1. You have hit upon a fundamental source of vulnerability for New Brunswick. We are a small province within a federal country. Traditionally that entailed benefits in terms of national economic development and fiscal policies designed to produce benfits for all regions. Today, however, we find ourselves in a situation where there are few proactive national policies. It is more and more a case of ‘every man for himself’, hence the awareness of the need for a ‘self-sufficiency’ kind of stance. We still are enjoying the benefits of the long established equalization concept, but support for it, and for regional economic development, is being seriously eroded. We don’t have a lot of time to make the best of the support still flowing – hence the urgent need to to be strategic in our choices and our investments.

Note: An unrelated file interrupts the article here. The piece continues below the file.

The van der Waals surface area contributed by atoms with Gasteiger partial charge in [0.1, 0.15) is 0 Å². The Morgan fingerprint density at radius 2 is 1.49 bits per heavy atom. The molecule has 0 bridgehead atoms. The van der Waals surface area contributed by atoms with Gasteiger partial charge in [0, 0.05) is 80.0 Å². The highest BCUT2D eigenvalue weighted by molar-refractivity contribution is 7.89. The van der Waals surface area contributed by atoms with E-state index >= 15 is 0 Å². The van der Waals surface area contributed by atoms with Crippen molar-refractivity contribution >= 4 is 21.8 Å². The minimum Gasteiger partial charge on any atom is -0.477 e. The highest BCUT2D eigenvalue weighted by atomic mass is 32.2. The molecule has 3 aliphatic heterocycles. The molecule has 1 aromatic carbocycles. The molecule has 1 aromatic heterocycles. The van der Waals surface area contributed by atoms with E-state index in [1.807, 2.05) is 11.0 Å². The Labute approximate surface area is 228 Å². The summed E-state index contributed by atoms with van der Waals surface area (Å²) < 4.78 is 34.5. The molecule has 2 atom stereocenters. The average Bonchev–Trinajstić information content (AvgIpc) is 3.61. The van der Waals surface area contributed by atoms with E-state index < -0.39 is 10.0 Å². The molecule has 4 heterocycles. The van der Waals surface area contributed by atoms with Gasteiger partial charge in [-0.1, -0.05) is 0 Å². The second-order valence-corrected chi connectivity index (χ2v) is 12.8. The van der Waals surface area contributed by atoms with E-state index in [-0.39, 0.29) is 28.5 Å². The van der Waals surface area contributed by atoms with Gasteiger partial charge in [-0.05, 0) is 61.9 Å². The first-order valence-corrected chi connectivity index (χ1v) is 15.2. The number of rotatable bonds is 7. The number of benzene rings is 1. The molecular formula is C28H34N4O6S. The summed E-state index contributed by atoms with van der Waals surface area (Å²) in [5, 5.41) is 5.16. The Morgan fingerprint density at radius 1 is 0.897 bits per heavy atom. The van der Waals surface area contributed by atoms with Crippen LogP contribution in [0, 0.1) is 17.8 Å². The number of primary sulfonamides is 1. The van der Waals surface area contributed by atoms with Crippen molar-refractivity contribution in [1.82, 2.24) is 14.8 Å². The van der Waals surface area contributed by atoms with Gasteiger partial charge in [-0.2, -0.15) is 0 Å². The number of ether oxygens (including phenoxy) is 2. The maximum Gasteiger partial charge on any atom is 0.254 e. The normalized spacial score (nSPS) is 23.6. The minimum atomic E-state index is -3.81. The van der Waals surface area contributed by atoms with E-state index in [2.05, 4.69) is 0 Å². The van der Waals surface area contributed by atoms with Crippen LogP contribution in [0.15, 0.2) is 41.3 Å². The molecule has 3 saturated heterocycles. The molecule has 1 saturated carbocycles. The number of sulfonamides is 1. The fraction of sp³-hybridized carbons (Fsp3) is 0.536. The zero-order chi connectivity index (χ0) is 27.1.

2. Try looking at http://www.UNBC.ca/cdi; it’s the Community Development Institute at the UNBC, which is in an economically marginalized area and focused on policy and economic development. UNBC has an entire undergrad degree in community development and public policy. Also, you’ll find a number of NREM grads working almost soley on economic development and policy issues.

    Also try the rural economic development program at University of Alberta. Lots of public policy and ec dev, pretty sure they even have an entire master’s and school devoted to it.